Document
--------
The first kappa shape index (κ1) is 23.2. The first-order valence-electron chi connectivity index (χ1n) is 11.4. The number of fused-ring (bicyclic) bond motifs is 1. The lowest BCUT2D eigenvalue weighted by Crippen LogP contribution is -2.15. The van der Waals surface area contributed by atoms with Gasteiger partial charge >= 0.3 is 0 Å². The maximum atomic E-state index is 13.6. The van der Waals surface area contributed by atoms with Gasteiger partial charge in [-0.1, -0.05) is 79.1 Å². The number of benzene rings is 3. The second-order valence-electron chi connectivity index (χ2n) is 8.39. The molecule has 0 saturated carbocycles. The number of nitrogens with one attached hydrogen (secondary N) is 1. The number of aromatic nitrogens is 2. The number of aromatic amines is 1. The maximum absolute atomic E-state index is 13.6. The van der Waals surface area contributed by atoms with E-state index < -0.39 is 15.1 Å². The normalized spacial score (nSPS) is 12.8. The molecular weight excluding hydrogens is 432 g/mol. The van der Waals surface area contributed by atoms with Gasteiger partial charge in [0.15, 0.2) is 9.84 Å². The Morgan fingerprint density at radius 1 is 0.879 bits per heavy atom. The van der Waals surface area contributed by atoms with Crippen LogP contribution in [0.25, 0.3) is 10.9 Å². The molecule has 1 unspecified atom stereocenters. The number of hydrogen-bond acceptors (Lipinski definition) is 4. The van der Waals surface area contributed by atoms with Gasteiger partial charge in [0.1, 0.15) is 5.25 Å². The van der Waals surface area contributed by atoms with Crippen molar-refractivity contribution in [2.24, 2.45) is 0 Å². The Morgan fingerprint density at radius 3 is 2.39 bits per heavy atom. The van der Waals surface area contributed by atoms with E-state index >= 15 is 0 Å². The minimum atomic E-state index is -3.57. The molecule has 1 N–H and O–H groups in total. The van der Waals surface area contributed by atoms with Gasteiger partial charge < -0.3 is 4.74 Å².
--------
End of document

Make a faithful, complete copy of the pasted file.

The first kappa shape index (κ1) is 23.2. The first-order valence-electron chi connectivity index (χ1n) is 11.4. The number of fused-ring (bicyclic) bond motifs is 1. The lowest BCUT2D eigenvalue weighted by Crippen LogP contribution is -2.15. The van der Waals surface area contributed by atoms with Gasteiger partial charge >= 0.3 is 0 Å². The maximum atomic E-state index is 13.6. The van der Waals surface area contributed by atoms with Gasteiger partial charge in [-0.1, -0.05) is 79.1 Å². The number of benzene rings is 3. The second-order valence-electron chi connectivity index (χ2n) is 8.39. The molecule has 0 saturated carbocycles. The number of nitrogens with one attached hydrogen (secondary N) is 1. The number of aromatic nitrogens is 2. The number of aromatic amines is 1. The maximum absolute atomic E-state index is 13.6. The van der Waals surface area contributed by atoms with E-state index < -0.39 is 15.1 Å². The normalized spacial score (nSPS) is 12.8. The molecular weight excluding hydrogens is 432 g/mol. The van der Waals surface area contributed by atoms with Gasteiger partial charge in [0.15, 0.2) is 9.84 Å². The Morgan fingerprint density at radius 1 is 0.879 bits per heavy atom. The van der Waals surface area contributed by atoms with Crippen LogP contribution in [0.25, 0.3) is 10.9 Å². The molecule has 1 unspecified atom stereocenters. The number of hydrogen-bond acceptors (Lipinski definition) is 4. The van der Waals surface area contributed by atoms with Gasteiger partial charge in [0.1, 0.15) is 5.25 Å². The van der Waals surface area contributed by atoms with Crippen molar-refractivity contribution in [2.24, 2.45) is 0 Å². The Morgan fingerprint density at radius 3 is 2.39 bits per heavy atom. The van der Waals surface area contributed by atoms with E-state index >= 15 is 0 Å². The minimum atomic E-state index is -3.57. The molecule has 1 N–H and O–H groups in total. The van der Waals surface area contributed by atoms with Gasteiger partial charge < -0.3 is 4.74 Å².